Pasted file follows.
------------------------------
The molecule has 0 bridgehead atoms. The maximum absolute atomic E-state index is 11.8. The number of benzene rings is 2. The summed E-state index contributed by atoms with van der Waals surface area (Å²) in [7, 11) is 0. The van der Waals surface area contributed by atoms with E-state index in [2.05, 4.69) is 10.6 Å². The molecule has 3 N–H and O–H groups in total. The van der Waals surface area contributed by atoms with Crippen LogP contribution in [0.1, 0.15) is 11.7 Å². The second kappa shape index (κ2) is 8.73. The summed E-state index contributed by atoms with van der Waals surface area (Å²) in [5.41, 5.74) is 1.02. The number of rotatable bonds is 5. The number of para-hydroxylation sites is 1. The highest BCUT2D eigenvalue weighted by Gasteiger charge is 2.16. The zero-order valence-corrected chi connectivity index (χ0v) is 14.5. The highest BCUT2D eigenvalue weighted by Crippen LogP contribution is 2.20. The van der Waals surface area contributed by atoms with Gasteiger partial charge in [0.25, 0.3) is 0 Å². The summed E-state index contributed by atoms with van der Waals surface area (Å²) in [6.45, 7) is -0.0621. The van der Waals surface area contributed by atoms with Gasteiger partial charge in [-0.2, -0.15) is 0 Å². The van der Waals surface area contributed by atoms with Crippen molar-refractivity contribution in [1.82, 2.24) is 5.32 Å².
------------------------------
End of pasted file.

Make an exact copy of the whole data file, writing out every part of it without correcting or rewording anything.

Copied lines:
The molecule has 0 bridgehead atoms. The maximum absolute atomic E-state index is 11.8. The number of benzene rings is 2. The summed E-state index contributed by atoms with van der Waals surface area (Å²) in [7, 11) is 0. The van der Waals surface area contributed by atoms with E-state index in [2.05, 4.69) is 10.6 Å². The molecule has 3 N–H and O–H groups in total. The van der Waals surface area contributed by atoms with Crippen LogP contribution in [0.1, 0.15) is 11.7 Å². The second kappa shape index (κ2) is 8.73. The summed E-state index contributed by atoms with van der Waals surface area (Å²) in [5.41, 5.74) is 1.02. The number of rotatable bonds is 5. The number of para-hydroxylation sites is 1. The highest BCUT2D eigenvalue weighted by Gasteiger charge is 2.16. The zero-order valence-corrected chi connectivity index (χ0v) is 14.5. The highest BCUT2D eigenvalue weighted by Crippen LogP contribution is 2.20. The van der Waals surface area contributed by atoms with Gasteiger partial charge in [0.25, 0.3) is 0 Å². The summed E-state index contributed by atoms with van der Waals surface area (Å²) in [6.45, 7) is -0.0621. The van der Waals surface area contributed by atoms with Gasteiger partial charge in [-0.2, -0.15) is 0 Å². The van der Waals surface area contributed by atoms with Crippen molar-refractivity contribution in [1.82, 2.24) is 5.32 Å².